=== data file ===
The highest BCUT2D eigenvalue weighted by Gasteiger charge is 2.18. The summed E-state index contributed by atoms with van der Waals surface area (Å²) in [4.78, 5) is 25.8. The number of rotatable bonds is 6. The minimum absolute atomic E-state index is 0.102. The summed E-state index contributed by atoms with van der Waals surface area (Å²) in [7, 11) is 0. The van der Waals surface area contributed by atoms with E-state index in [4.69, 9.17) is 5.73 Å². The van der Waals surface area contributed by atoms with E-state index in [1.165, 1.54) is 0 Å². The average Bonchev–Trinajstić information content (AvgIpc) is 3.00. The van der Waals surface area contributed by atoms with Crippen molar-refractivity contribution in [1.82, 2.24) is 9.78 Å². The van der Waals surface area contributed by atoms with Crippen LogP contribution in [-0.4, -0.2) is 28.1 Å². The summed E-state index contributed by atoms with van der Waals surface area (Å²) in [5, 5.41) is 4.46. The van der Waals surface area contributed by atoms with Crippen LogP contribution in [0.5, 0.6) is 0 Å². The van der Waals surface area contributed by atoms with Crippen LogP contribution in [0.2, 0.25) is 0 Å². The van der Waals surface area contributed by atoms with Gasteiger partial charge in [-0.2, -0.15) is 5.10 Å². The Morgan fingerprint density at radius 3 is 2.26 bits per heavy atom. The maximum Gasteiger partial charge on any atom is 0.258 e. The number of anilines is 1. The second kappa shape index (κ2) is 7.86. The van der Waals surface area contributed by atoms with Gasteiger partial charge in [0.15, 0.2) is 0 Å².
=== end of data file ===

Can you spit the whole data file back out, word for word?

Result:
The highest BCUT2D eigenvalue weighted by Gasteiger charge is 2.18. The summed E-state index contributed by atoms with van der Waals surface area (Å²) in [4.78, 5) is 25.8. The number of rotatable bonds is 6. The minimum absolute atomic E-state index is 0.102. The summed E-state index contributed by atoms with van der Waals surface area (Å²) in [7, 11) is 0. The van der Waals surface area contributed by atoms with E-state index in [4.69, 9.17) is 5.73 Å². The van der Waals surface area contributed by atoms with E-state index in [1.165, 1.54) is 0 Å². The average Bonchev–Trinajstić information content (AvgIpc) is 3.00. The van der Waals surface area contributed by atoms with Crippen molar-refractivity contribution in [1.82, 2.24) is 9.78 Å². The van der Waals surface area contributed by atoms with Crippen LogP contribution in [-0.4, -0.2) is 28.1 Å². The summed E-state index contributed by atoms with van der Waals surface area (Å²) in [5, 5.41) is 4.46. The van der Waals surface area contributed by atoms with Crippen LogP contribution in [0.5, 0.6) is 0 Å². The van der Waals surface area contributed by atoms with Crippen LogP contribution in [0.2, 0.25) is 0 Å². The van der Waals surface area contributed by atoms with Gasteiger partial charge in [-0.2, -0.15) is 5.10 Å². The Morgan fingerprint density at radius 3 is 2.26 bits per heavy atom. The maximum Gasteiger partial charge on any atom is 0.258 e. The number of anilines is 1. The second kappa shape index (κ2) is 7.86. The van der Waals surface area contributed by atoms with Gasteiger partial charge in [0.15, 0.2) is 0 Å².